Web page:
(b) a plurality of chair assemblies, each chair assembly being slideably supported by a sliding assembly, said sliding assembly comprising: a leg support, a wheel assembly which is fixed to the lower part of said leg support, a retainer hook which protrudes from an outer side of said wheel assembly, a retainer rail retaining the retainer hook so as to prevent any vertical movement of the chair assembly, a rail on which said leg support rests, a connecting rod connecting the inside of said wheel assembly with a second sliding assembly on the other end of said chair assembly, and a motor driven draw cord which is indirectly connected with said connecting rod so as to be able to drive said chair assembly;
(c) a flip-up floor section on the floor of the passenger section of said airplane adjacent to said safety door;
(d) emergency exit stairs, said stairs being positioned directly above said safety door; said stairs comprising: a hydraulic stairway lowering means, a slideway, and hydraulic slideway lowering means; said hydraulic lowering means lowering said stairs out of said safety door;
(e) an air flow system comprising: a multiplicity of fans set on an upper section of said airplane's fuselage which draw air through air vents on the ceiling of said airplane, an exhaust shield which extends slightly above said fans so as to form an exhaust passage which exhausts the air drawn by said fans through an exhaust outlet at the rear of said exhaust shield;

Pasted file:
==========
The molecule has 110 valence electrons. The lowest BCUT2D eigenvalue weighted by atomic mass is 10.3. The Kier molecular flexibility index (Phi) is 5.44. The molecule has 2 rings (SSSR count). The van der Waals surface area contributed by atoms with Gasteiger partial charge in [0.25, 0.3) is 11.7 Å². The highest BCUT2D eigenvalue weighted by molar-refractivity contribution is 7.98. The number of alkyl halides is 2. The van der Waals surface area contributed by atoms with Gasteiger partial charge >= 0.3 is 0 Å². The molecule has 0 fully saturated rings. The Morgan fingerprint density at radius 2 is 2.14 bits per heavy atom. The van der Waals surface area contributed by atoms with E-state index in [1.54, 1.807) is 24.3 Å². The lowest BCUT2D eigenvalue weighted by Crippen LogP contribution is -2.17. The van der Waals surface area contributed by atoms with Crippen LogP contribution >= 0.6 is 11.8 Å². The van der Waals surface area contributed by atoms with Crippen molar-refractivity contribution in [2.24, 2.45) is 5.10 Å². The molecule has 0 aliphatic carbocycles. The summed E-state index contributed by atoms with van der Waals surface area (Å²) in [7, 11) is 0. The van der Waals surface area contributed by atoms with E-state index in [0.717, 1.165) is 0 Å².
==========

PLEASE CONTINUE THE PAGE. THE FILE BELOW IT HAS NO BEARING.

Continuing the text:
(f) a water safety device; said water safety device comprising an inflatable chest support, two inflatable paddlewheels, handlebars connecting said chest support and said paddlewheels, said handlebars being usable to propel said water safety device;
(g) a collapsible carry-all for carrying safety and survival items, said carry-all comprising four air pockets, four handles, and a multiplicity of drainholes in the central part of said carry-all.